About the tests


In 2012-2013 Washington used End-of-Course (EOC) examinations to assess students in Algebra I, Geometry, Integrated Math I, Integrated Math II, and Biology. The EOC tests are standards-based, which means they measure how well students are mastering specific skills defined for each grade by the state of Washington. The goal is for all students to score at or above the state standard.

Source: Washington Office of Superintendent of Public Instruction

Algebra I

The state average for Algebra I was 15% in 2013.

2013

 
 
n/a

2012

 
 
n/a

2011

 
 
n/a
Biology I

The state average for Biology I was 34% in 2013.

2013

 
 
n/a

2012

 
 
n/a
Geometry

The state average for Geometry was 20% in 2013.

2013

 
 
n/a

2012

 
 
n/a

2011

 
 
n/a
Integrated Math I

The state average for Integrated Math I was 18% in 2013.

2013

 
 
n/a

2012

 
 
n/a

2011

 
 
n/a
Scale: % basic, level 3, or level 4

About the tests


In 2012-2013 Washington used End-of-Course (EOC) examinations to assess students in Algebra I, Geometry, Integrated Math I, Integrated Math II, and Biology. The EOC tests are standards-based, which means they measure how well students are mastering specific skills defined for each grade by the state of Washington. The goal is for all students to score at or above the state standard.

Source: Washington Office of Superintendent of Public Instruction

Algebra I

All Students71%
Female73%
Male70%
Blackn/a
Asiann/a
Asian/Pacific Islandern/a
Hispanic46%
Multiracialn/a
Native Americann/a
Pacific Islandern/a
White74%
Low income63%
Not low income79%
Special education40%
Not special education74%
Limited Englishn/a
Migrantn/a

Biology I

All Students99%
Female97%
Male100%
Blackn/a
Asiann/a
Asian/Pacific Islandern/a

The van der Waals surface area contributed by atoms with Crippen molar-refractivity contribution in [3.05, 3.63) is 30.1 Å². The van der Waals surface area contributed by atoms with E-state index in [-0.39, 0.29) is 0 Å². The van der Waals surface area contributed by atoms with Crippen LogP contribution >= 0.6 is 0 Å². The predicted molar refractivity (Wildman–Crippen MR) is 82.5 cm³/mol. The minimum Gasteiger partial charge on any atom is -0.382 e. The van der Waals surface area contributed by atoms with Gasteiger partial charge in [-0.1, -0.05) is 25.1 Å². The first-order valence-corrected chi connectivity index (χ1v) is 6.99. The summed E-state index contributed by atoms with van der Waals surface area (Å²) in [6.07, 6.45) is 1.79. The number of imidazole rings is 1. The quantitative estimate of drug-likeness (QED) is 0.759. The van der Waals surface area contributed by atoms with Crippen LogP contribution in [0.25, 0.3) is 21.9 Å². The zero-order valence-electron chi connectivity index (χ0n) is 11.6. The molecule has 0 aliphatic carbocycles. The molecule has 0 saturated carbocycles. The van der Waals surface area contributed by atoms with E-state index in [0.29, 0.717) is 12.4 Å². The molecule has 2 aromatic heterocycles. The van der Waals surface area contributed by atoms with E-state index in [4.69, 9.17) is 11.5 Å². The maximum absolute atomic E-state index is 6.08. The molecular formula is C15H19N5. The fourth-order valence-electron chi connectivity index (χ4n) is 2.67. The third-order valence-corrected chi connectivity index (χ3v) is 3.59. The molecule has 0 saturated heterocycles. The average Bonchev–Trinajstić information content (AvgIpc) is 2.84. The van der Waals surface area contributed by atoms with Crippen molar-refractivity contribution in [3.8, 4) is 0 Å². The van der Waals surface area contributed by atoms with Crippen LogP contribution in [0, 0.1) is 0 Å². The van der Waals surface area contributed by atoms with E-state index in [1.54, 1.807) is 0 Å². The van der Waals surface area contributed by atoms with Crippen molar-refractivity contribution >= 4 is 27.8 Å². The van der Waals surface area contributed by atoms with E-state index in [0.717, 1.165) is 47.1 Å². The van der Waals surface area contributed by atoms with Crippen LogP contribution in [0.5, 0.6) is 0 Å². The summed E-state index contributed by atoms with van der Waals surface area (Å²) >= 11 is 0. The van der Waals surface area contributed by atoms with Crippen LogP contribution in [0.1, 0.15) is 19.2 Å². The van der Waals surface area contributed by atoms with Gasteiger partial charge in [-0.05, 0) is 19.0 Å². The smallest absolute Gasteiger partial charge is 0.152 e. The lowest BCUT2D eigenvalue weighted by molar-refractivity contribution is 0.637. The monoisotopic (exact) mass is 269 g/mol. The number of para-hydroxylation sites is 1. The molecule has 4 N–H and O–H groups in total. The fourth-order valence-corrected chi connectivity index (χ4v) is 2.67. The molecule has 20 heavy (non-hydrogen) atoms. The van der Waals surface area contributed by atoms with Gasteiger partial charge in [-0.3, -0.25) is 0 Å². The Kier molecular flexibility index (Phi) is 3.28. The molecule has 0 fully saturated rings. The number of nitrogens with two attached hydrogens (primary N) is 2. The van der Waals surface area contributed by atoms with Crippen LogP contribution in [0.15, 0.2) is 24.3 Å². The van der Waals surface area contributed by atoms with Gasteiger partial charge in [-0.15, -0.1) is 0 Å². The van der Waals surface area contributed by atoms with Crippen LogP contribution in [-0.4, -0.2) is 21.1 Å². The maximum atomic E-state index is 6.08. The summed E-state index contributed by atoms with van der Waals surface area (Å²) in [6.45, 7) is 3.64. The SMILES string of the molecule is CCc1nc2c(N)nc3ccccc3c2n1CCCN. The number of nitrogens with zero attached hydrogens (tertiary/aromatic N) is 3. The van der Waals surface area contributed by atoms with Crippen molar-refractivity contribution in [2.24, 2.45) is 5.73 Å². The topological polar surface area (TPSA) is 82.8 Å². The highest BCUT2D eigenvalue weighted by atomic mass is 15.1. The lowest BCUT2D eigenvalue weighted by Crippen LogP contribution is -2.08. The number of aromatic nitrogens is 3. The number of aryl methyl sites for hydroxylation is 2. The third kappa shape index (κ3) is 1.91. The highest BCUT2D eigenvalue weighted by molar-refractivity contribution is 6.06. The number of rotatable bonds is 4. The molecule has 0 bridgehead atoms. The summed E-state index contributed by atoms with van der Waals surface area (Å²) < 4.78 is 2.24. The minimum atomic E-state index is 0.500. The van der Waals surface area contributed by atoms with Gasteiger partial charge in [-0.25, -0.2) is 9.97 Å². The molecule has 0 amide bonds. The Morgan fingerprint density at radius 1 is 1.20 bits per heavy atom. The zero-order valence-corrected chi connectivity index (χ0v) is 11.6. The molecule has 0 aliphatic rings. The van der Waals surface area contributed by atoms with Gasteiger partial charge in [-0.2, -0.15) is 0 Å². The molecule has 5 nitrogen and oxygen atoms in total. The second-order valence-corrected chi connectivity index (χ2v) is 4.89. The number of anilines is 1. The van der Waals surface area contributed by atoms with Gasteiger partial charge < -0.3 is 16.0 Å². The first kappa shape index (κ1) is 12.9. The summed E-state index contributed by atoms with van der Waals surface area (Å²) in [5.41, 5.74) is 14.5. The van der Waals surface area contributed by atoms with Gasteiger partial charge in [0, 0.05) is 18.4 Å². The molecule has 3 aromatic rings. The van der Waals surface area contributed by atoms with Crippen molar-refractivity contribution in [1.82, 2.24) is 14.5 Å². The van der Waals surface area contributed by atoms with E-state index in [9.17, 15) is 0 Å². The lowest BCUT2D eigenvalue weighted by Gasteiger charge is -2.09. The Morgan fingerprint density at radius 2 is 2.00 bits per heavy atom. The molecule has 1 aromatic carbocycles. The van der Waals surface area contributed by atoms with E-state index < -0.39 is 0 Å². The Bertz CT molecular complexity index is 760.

Hispanicn/a
Multiracialn/a
Native Americann/a
Pacific Islandern/a
White99%
Low income100%
Not low income99%
Special educationn/a
Not special education99%
Limited Englishn/a
Migrantn/a

Geometry

All Students100%
Female100%
Male100%
Blackn/a
Asiann/a
Asian/Pacific Islandern/a
Hispanicn/a
Multiracialn/a
White100%
Low incomen/a
Not low income100%
Not special education100%
Limited Englishn/a
Migrantn/a

Integrated Math I

All Studentsn/a
Femalen/a
Malen/a
Blackn/a
Asiann/a
Asian/Pacific Islandern/a
Hispanicn/a
Multiracialn/a
Pacific Islandern/a
Whiten/a
Low incomen/a
Not low incomen/a
Special educationn/a
Not special educationn/a
Limited Englishn/a

Integrated Math II

All Studentsn/a
Femalen/a
Malen/a
Asiann/a
Asian/Pacific Islandern/a
Hispanicn/a
Multiracialn/a
Whiten/a
Low incomen/a
Not low incomen/a
Not special educationn/a
Scale: % basic, level 3, or level 4

About the tests


In 2012-2013 Washington used End-of-Course (EOC) examinations to assess students in Algebra I, Geometry, Integrated Math I, Integrated Math II, and Biology. The EOC tests are standards-based, which means they measure how well students are mastering specific skills defined for each grade by the state of Washington. The goal is for all students to score at or above the state standard.

The different student groups are identified by the Washington Office of Superintendent of Public Instruction. If there are fewer than 10 students in a particular group in a school, the state doesn't report data for that group.

Source: Washington Office of Superintendent of Public Instruction

Algebra I

All Students58%
Femalen/a
Male57%
Blackn/a
Asiann/a
Asian/Pacific Islandern/a
Hispanicn/a
Multiracialn/a
Native Americann/a
Pacific Islandern/a
White53%
Low incomen/a
Not low income65%
Special educationn/a
Not special education58%
Limited Englishn/a
Migrantn/a

Biology I

All Students77%
Female75%
Male80%
Blackn/a
Asiann/a
Asian/Pacific Islandern/a
Hispanicn/a
Multiracialn/a
Native Americann/a
Pacific Islandern/a
White77%
Low income71%
Not low income81%
Special education69%
Not special education79%
Limited Englishn/a
Migrantn/a

Geometry

All Students75%
Female72%
Male77%
Blackn/a
Asiann/a
Asian/Pacific Islandern/a
Hispanicn/a
Multiracialn/a
Native Americann/a
Pacific Islandern/a
White76%
Low income74%
Not low income75%